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Anti-Reflux Surgery

Your Guide to Hiatal Hernia/Anti-Reflux Surgery

Laparoscopic anti-reflux surgery for either hiatal hernia, Nissen fundoplication, or paraesophageal hernia repair (PEHR), is a minimally invasive procedure that reconstructs the malfunctioning valve where the esophagus goes into the stomach. This procedure also repairs the defect in your diaphragm that may be causing your stomach or other abdominal organs to protrude into your chest. After surgery, reflux symptoms usually improve and acid suppressing medications may no longer be needed. Chest pain or shortness of breath symptoms may also improve..

Procedure Overview

Laparoscopic anti-reflux surgery for either hiatal hernia, Nissen fundoplication, or paraesophageal hernia repair (PEHR) is performed under general anesthesia, meaning you will be asleep throughout the entire surgery. Five to six small incisions are made on your abdomen to provide your surgeon with access to the affected organs (Figure 1). Surgery typically takes between 1 and 3 hours.

anti reflux image 1

In-Hospital Recovery

Pain Management: A multi-modal pain regimen is used along with narcotic pain medications as needed. You will receive three non-narcotic medications prior to surgery, while in the hospital, and upon discharge home to help control your pain post-operatively. These are: Tylenol, Gabapentin, Celebrex, and Ibuproven. Depending on your age, you may also be given an anti-nausea patch called Scopolamine.

A stronger narcotic pain medication may be given for any breakthrough pain you may have.

Diet: You will be kept on a clear liquid diet the day of surgery. On the morning after your surgery, you will be allowed a full liquid diet. Upon discharge, you will be given specific instructions on what diet to follow at home. At your follow-up appointment we will discuss next steps in your diet. Typically, there are no special dietary items that need to be purchased.

Recovery at Home

Pain: As stated above, you will be given prescriptions and specific instructions for a pain control regimen.

Activity: After discharge, your activity level should increase gradually over time. You are to avoid heavy lifting for an INDEFINITE amount of time following surgery. Avoid lifting anything heavier than 20 to 25 pounds. Most patients can return to work in 1 to 2 weeks depending on occupation.

Driving: You should avoid driving for at least 5 days following surgery. You are not cleared to drive until you are no longer taking narcotic pain medication.

Wound Care: Your incision sites will be covered with purple-colored surgical glue called Dermabond. This glue will come off on its own with time. You may shower normally after surgery, pat-do not rub-your incision sites and leave them open to air. Do not soak in a bathtub or swim in a pool for at least 4 to 6 weeks following your surgery.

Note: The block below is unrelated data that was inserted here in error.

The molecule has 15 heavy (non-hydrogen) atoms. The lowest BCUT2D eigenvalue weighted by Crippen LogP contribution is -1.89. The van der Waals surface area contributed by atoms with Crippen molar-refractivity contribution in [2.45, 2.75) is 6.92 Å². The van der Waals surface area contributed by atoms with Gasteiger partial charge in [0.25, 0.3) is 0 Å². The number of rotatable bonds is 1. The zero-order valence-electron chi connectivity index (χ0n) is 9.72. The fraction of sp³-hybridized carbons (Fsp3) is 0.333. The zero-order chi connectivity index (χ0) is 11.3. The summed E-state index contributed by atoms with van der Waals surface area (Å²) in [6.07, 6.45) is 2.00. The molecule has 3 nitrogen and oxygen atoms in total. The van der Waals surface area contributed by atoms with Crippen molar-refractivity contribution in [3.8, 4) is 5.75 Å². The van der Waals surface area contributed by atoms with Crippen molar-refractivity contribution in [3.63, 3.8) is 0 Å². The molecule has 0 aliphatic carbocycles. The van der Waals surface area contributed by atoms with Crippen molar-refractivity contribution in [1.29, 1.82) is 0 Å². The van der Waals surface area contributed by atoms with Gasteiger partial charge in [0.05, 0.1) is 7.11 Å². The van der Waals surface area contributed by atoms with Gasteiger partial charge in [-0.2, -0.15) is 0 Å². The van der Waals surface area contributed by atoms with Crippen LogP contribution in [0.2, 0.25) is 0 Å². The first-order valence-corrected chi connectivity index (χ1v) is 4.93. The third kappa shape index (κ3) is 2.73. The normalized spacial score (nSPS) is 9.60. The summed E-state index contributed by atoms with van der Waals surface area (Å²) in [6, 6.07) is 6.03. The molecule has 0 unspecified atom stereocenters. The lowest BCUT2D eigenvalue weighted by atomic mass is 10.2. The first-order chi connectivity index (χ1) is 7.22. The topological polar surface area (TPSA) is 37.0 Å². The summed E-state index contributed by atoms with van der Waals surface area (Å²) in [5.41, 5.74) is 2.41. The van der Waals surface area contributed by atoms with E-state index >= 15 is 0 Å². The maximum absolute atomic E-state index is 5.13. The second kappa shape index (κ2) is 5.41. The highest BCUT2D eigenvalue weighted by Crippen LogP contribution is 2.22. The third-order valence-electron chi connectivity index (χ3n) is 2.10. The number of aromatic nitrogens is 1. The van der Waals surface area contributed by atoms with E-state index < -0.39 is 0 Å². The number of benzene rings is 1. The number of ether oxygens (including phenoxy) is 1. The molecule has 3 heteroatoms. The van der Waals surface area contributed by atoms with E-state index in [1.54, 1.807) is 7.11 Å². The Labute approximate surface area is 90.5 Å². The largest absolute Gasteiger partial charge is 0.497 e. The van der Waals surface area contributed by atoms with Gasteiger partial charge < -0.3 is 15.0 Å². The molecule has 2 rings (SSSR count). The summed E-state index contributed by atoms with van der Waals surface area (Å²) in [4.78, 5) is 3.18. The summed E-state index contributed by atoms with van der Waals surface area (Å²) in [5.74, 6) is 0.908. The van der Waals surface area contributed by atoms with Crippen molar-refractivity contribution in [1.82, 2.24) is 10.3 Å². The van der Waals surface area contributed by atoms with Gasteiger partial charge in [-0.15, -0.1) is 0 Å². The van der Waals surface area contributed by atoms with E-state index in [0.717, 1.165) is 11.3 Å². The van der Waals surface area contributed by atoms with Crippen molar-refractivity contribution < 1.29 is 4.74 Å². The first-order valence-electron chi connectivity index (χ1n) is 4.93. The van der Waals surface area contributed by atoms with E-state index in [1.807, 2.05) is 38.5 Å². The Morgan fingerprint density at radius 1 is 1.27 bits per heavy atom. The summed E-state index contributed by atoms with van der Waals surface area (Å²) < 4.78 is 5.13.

Pre-Operative Testing

A series of tests may be performed to determine if you are a candidate for anti-reflux surgery. These may include upper endoscopy, barium esophagram, ambulatory pH testing, and esophageal manometry.

New Anatomy

Following your anti-reflux surgery, your stomach will be in a new position in the abdomen. This is because the part of your stomach called the fundus is now acting as the valve that separates the esophagus from your stomach. The fundus (or top part of the stomach) will now be wrapped, either 360 degrees or 270 degrees, around the esophagus. This new valve is what will help to eliminate reflux (Figures 2 and 3).

Stomach before and after

Side Effects

Most commonly noted side effects include bloating, gassiness, and mild dysphagia (difficulty swallowing). Dysphagia is common immediately following the procedure and in the vast majority of patients resolves by 3-4 months. Also, the return of symptoms is possible. There is some variability, but the likelihood of developing chronic dysphagia is less than 5%. Gassiness and bloating is usually self-limited and resolves by 3-4 months.

Surgical Results

Results vary depending on your exact symptoms and other factors. Long-term observational studies of laparoscopic fundoplication performed by experienced operators generally report that 90 to 95 percent of adult patients are satisfied with the results of their surgery. Reference: (Dassinger MS, Torquati A, Houston HL, Holzman MD, Sharp KW, Richards WO. Laparoscopic fundoplication: 5-year follow-up. Nashville, TN: Am Surg.; 2004.)

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